It is to be noted that it was considered particularly in view of provisions contained in Article 21 of Constitution of India. Denial of the same would be clearly against the principle of natural justice and violation of Article 21 of Constitution of India. FIR is a document which is of considerable value to the accused because it shows on what materials the investigation commenced and what was the prosecution case in the first flux and in view of this, Mr. Amin's contention that he is entitled to have certified copy of the FIR requires to be accepted and the trial Court has seriously erred in not granting the applications.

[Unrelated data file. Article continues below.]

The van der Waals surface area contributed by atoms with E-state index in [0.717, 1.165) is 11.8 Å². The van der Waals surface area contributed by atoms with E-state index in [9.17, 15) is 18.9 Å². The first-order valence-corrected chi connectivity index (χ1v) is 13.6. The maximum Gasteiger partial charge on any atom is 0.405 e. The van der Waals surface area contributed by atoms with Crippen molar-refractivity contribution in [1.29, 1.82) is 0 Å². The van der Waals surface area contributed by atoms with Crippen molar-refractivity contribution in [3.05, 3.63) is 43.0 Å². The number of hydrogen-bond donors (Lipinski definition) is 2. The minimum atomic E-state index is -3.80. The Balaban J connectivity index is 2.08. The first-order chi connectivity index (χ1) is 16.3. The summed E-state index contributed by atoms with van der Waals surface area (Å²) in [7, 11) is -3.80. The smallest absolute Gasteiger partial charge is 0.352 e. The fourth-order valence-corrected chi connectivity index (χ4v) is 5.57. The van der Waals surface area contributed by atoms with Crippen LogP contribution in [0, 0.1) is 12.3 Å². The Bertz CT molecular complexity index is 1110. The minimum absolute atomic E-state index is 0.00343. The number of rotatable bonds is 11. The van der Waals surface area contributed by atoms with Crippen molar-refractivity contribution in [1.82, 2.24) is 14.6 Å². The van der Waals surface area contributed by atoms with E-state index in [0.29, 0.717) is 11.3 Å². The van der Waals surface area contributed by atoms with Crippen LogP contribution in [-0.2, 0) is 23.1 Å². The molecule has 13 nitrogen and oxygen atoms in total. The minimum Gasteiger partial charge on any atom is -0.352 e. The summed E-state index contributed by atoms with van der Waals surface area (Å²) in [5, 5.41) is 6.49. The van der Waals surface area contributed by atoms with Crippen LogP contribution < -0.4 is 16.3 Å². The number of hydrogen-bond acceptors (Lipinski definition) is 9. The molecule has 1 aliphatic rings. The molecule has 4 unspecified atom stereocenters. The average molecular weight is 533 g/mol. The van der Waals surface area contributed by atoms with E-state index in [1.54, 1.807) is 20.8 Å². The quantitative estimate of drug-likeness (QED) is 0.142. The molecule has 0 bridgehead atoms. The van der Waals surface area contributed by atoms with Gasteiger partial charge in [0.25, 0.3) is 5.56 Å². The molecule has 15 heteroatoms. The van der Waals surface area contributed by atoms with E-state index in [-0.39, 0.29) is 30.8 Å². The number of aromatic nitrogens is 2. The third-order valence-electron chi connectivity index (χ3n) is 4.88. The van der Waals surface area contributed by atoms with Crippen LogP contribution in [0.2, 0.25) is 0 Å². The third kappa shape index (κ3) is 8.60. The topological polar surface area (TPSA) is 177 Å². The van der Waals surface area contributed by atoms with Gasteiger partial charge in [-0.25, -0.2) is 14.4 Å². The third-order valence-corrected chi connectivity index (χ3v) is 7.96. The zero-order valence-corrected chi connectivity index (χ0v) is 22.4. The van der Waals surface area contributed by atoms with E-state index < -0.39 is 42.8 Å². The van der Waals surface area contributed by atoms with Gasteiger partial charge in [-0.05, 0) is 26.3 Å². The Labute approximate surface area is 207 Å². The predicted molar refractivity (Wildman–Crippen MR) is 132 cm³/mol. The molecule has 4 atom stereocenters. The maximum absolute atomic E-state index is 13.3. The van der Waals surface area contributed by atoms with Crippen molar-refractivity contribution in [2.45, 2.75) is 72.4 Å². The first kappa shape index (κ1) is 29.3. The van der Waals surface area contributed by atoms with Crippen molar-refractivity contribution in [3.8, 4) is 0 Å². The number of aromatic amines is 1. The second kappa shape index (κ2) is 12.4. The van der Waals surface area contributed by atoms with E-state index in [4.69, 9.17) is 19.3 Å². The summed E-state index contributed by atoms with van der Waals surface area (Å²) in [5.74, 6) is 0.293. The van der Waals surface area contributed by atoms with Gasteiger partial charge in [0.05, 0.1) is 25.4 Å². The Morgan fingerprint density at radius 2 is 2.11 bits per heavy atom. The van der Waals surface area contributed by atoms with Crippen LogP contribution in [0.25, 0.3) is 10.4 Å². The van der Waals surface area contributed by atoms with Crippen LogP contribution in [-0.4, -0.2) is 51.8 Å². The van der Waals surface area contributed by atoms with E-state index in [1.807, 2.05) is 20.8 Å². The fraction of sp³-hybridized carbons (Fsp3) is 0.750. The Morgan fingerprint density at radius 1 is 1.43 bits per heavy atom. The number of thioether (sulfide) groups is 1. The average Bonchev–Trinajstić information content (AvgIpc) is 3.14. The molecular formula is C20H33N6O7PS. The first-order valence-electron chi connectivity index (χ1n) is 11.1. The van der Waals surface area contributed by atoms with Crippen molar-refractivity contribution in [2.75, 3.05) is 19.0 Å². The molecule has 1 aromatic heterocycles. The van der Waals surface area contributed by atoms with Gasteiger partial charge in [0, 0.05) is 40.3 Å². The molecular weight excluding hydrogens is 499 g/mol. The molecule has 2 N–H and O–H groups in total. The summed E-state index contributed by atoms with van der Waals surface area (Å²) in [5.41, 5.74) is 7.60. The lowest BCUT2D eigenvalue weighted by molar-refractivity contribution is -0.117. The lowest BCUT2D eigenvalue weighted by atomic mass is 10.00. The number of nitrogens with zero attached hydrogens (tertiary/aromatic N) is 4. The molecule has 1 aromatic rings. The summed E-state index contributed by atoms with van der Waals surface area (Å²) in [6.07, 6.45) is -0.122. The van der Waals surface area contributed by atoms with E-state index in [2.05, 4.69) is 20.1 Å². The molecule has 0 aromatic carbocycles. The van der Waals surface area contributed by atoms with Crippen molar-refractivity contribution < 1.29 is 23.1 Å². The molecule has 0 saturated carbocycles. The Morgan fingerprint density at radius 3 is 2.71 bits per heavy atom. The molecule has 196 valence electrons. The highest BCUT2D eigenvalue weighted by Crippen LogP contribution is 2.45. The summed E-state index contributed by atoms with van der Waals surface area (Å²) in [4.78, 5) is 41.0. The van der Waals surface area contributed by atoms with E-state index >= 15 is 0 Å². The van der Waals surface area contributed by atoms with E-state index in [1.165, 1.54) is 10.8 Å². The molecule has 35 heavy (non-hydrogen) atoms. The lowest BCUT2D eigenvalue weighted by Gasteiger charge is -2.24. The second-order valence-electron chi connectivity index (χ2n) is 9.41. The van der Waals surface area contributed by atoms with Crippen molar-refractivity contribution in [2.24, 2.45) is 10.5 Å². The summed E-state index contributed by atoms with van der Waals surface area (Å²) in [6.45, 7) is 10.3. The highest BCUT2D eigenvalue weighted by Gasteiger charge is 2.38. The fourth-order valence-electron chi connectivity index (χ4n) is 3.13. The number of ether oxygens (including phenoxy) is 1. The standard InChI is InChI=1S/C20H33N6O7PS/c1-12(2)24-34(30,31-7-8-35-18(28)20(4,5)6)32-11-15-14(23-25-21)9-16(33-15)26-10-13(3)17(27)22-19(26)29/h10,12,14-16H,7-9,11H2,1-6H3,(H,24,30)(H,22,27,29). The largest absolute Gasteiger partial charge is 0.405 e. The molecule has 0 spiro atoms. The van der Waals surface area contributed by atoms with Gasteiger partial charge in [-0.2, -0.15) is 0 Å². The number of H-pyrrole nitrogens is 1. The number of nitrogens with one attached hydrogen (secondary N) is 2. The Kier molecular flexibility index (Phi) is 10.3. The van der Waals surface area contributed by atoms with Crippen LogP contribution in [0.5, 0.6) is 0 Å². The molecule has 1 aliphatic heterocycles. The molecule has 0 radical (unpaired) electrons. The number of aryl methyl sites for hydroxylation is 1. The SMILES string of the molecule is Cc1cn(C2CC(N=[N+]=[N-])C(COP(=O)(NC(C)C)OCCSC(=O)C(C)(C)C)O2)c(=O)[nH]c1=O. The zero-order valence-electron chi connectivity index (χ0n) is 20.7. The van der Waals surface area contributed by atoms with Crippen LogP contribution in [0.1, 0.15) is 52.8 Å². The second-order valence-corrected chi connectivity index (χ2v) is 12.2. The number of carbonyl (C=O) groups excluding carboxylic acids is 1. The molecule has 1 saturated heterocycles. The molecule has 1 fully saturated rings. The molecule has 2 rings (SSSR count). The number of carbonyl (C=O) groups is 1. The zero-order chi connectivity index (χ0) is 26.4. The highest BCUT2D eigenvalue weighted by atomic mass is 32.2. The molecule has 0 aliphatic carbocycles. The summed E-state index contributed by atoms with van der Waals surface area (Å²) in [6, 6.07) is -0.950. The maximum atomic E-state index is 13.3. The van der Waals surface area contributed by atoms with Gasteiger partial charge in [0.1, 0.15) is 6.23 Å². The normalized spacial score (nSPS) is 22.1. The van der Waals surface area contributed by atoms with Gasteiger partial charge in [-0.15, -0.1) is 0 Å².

5. When the FIR is forwarded to the Magistrate as contemplated in the Code, then it is certain that a regular endorsement is made in the public document, viz., general diary regarding the case as contemplated Under Section 154 of the Code. It also makes it clear that after registration the report has been forwarded Under Section 157 of the Code and that would raise a legal presumption that there is an official act and the same has been duly performed. Therefore also it becomes a public document, viz. forwarding a report to the Court under the Code and therefore when a person against whom the report is made asks for a copy, the same should be supplied to him without any hesitation on charging legal fees. Mr. Amin, learned advocate submitted that Karnataka High Court in the case of Channappa Andanappa Siddareddy v. State reported in 1980 Cri. LJ 1022 has held that, at para 3 "the FIR being a record of the acts of the public officers prepared in discharge of official duty is a public document........ and every officer having the custody of a public document, which any person has a right to inspect is bound to give such person on demand a copy of it on payment of the legal fees........ The accused having been produced before the Magistrate with the report of the police, the Taluka Executive Magistrate was legally bound to give the copy asked for by him. He had no authority to refuse it. The refusal, therefore, is illegal and reprehensible." Mr. Amin, learned advocate therefore submitted that in view of this position of law, it is the duty of every public officer to supply certified copy of public documents on tendering legal fees.